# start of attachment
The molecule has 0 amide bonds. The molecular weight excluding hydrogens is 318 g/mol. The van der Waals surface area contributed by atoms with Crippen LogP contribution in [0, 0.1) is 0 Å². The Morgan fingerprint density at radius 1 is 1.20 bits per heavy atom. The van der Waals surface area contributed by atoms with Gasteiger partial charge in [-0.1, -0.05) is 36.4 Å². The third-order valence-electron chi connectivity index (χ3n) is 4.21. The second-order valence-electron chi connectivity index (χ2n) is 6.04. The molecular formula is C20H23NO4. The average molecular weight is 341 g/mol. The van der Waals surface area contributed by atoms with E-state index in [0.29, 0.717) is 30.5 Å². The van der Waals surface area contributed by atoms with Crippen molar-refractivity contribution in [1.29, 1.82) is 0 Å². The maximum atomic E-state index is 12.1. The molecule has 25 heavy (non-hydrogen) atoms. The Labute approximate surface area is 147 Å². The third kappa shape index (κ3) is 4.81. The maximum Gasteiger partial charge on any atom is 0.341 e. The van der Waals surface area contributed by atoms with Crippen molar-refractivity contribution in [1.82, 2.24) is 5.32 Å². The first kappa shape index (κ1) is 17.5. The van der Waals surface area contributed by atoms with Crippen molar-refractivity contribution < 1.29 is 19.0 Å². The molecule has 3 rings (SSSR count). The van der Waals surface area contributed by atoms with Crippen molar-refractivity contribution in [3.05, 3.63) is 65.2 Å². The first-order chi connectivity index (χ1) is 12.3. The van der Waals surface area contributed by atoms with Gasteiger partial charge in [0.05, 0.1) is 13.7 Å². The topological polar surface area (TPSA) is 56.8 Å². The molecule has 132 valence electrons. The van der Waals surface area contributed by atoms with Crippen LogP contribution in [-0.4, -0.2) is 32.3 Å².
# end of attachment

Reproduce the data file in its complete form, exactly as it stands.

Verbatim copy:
The molecule has 0 amide bonds. The molecular weight excluding hydrogens is 318 g/mol. The van der Waals surface area contributed by atoms with Crippen LogP contribution in [0, 0.1) is 0 Å². The Morgan fingerprint density at radius 1 is 1.20 bits per heavy atom. The van der Waals surface area contributed by atoms with Gasteiger partial charge in [-0.1, -0.05) is 36.4 Å². The third-order valence-electron chi connectivity index (χ3n) is 4.21. The second-order valence-electron chi connectivity index (χ2n) is 6.04. The molecular formula is C20H23NO4. The average molecular weight is 341 g/mol. The van der Waals surface area contributed by atoms with E-state index in [0.29, 0.717) is 30.5 Å². The van der Waals surface area contributed by atoms with Crippen molar-refractivity contribution in [1.29, 1.82) is 0 Å². The maximum atomic E-state index is 12.1. The molecule has 25 heavy (non-hydrogen) atoms. The Labute approximate surface area is 147 Å². The third kappa shape index (κ3) is 4.81. The maximum Gasteiger partial charge on any atom is 0.341 e. The van der Waals surface area contributed by atoms with Crippen molar-refractivity contribution in [1.82, 2.24) is 5.32 Å². The first kappa shape index (κ1) is 17.5. The van der Waals surface area contributed by atoms with Crippen molar-refractivity contribution < 1.29 is 19.0 Å². The molecule has 3 rings (SSSR count). The van der Waals surface area contributed by atoms with Crippen molar-refractivity contribution in [3.05, 3.63) is 65.2 Å². The first-order chi connectivity index (χ1) is 12.3. The van der Waals surface area contributed by atoms with Gasteiger partial charge in [0.05, 0.1) is 13.7 Å². The topological polar surface area (TPSA) is 56.8 Å². The molecule has 132 valence electrons. The van der Waals surface area contributed by atoms with Crippen LogP contribution in [-0.4, -0.2) is 32.3 Å².